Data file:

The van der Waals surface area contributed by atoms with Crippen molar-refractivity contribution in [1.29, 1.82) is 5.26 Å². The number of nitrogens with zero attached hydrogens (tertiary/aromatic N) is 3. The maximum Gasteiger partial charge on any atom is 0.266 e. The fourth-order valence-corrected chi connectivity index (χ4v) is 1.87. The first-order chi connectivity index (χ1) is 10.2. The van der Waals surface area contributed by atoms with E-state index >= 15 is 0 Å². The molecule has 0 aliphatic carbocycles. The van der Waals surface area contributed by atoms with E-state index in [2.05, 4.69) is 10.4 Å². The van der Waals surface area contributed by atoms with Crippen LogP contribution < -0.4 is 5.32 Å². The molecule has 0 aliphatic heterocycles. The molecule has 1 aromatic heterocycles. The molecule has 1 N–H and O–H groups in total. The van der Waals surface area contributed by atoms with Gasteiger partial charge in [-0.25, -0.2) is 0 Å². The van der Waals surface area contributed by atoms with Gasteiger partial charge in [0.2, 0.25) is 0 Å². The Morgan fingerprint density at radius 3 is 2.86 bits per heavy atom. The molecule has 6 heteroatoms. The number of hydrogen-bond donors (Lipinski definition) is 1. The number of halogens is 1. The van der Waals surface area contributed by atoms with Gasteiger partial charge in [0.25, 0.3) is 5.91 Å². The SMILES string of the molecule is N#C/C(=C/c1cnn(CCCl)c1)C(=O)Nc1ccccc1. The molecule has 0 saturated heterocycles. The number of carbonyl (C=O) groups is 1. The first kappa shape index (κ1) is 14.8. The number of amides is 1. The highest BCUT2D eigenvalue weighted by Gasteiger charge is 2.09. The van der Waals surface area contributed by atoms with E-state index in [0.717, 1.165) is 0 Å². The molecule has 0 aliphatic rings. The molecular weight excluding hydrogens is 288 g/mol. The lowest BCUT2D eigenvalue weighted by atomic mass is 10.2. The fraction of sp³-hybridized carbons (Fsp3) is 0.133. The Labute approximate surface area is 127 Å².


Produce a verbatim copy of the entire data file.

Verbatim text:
The van der Waals surface area contributed by atoms with Crippen molar-refractivity contribution in [1.29, 1.82) is 5.26 Å². The number of nitrogens with zero attached hydrogens (tertiary/aromatic N) is 3. The maximum Gasteiger partial charge on any atom is 0.266 e. The fourth-order valence-corrected chi connectivity index (χ4v) is 1.87. The first-order chi connectivity index (χ1) is 10.2. The van der Waals surface area contributed by atoms with E-state index >= 15 is 0 Å². The molecule has 0 aliphatic carbocycles. The van der Waals surface area contributed by atoms with E-state index in [2.05, 4.69) is 10.4 Å². The van der Waals surface area contributed by atoms with Crippen LogP contribution < -0.4 is 5.32 Å². The molecule has 0 aliphatic heterocycles. The molecule has 1 aromatic heterocycles. The molecule has 1 N–H and O–H groups in total. The van der Waals surface area contributed by atoms with Gasteiger partial charge in [-0.25, -0.2) is 0 Å². The van der Waals surface area contributed by atoms with Gasteiger partial charge in [0.2, 0.25) is 0 Å². The Morgan fingerprint density at radius 3 is 2.86 bits per heavy atom. The molecule has 6 heteroatoms. The number of hydrogen-bond donors (Lipinski definition) is 1. The number of halogens is 1. The van der Waals surface area contributed by atoms with Gasteiger partial charge in [0.25, 0.3) is 5.91 Å². The SMILES string of the molecule is N#C/C(=C/c1cnn(CCCl)c1)C(=O)Nc1ccccc1. The molecule has 0 saturated heterocycles. The number of carbonyl (C=O) groups is 1. The first kappa shape index (κ1) is 14.8. The number of amides is 1. The highest BCUT2D eigenvalue weighted by Gasteiger charge is 2.09. The van der Waals surface area contributed by atoms with E-state index in [0.717, 1.165) is 0 Å². The molecule has 0 aliphatic rings. The molecular weight excluding hydrogens is 288 g/mol. The lowest BCUT2D eigenvalue weighted by atomic mass is 10.2. The fraction of sp³-hybridized carbons (Fsp3) is 0.133. The Labute approximate surface area is 127 Å².